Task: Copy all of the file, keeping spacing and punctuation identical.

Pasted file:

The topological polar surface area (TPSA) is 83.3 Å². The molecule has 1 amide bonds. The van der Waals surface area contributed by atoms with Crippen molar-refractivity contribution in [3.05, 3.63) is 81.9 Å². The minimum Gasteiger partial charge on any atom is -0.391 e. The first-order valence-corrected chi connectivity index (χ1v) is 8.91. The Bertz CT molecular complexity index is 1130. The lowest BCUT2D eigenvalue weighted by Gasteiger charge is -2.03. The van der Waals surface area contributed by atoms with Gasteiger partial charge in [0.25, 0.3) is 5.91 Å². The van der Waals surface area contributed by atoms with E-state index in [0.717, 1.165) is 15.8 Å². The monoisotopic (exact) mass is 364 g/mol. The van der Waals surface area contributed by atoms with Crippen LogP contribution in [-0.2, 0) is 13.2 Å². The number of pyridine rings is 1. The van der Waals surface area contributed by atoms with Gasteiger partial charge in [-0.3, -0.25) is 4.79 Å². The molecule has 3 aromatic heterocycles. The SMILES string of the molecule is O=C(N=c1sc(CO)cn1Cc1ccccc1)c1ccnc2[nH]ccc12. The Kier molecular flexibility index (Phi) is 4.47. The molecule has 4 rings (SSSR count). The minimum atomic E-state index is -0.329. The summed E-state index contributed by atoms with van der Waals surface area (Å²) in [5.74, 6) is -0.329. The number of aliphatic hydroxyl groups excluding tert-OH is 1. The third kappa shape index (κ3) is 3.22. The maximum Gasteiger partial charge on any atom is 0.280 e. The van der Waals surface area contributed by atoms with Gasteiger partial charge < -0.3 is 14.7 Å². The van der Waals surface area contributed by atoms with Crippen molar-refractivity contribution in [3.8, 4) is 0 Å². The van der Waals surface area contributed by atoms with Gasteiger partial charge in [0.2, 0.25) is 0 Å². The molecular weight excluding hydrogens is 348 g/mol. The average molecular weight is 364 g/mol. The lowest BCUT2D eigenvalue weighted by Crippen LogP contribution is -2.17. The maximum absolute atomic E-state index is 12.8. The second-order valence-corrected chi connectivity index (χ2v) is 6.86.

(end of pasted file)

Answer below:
The topological polar surface area (TPSA) is 83.3 Å². The molecule has 1 amide bonds. The van der Waals surface area contributed by atoms with Crippen molar-refractivity contribution in [3.05, 3.63) is 81.9 Å². The minimum Gasteiger partial charge on any atom is -0.391 e. The first-order valence-corrected chi connectivity index (χ1v) is 8.91. The Bertz CT molecular complexity index is 1130. The lowest BCUT2D eigenvalue weighted by Gasteiger charge is -2.03. The van der Waals surface area contributed by atoms with Gasteiger partial charge in [0.25, 0.3) is 5.91 Å². The van der Waals surface area contributed by atoms with E-state index in [0.717, 1.165) is 15.8 Å². The monoisotopic (exact) mass is 364 g/mol. The van der Waals surface area contributed by atoms with Crippen LogP contribution in [-0.2, 0) is 13.2 Å². The number of pyridine rings is 1. The van der Waals surface area contributed by atoms with Gasteiger partial charge in [-0.3, -0.25) is 4.79 Å². The molecule has 3 aromatic heterocycles. The SMILES string of the molecule is O=C(N=c1sc(CO)cn1Cc1ccccc1)c1ccnc2[nH]ccc12. The Kier molecular flexibility index (Phi) is 4.47. The molecule has 4 rings (SSSR count). The minimum atomic E-state index is -0.329. The summed E-state index contributed by atoms with van der Waals surface area (Å²) in [5.74, 6) is -0.329. The number of aliphatic hydroxyl groups excluding tert-OH is 1. The third kappa shape index (κ3) is 3.22. The maximum Gasteiger partial charge on any atom is 0.280 e. The van der Waals surface area contributed by atoms with Gasteiger partial charge < -0.3 is 14.7 Å². The van der Waals surface area contributed by atoms with Crippen molar-refractivity contribution in [3.8, 4) is 0 Å². The van der Waals surface area contributed by atoms with Gasteiger partial charge in [0.2, 0.25) is 0 Å². The molecular weight excluding hydrogens is 348 g/mol. The average molecular weight is 364 g/mol. The lowest BCUT2D eigenvalue weighted by Crippen LogP contribution is -2.17. The maximum absolute atomic E-state index is 12.8. The second-order valence-corrected chi connectivity index (χ2v) is 6.86.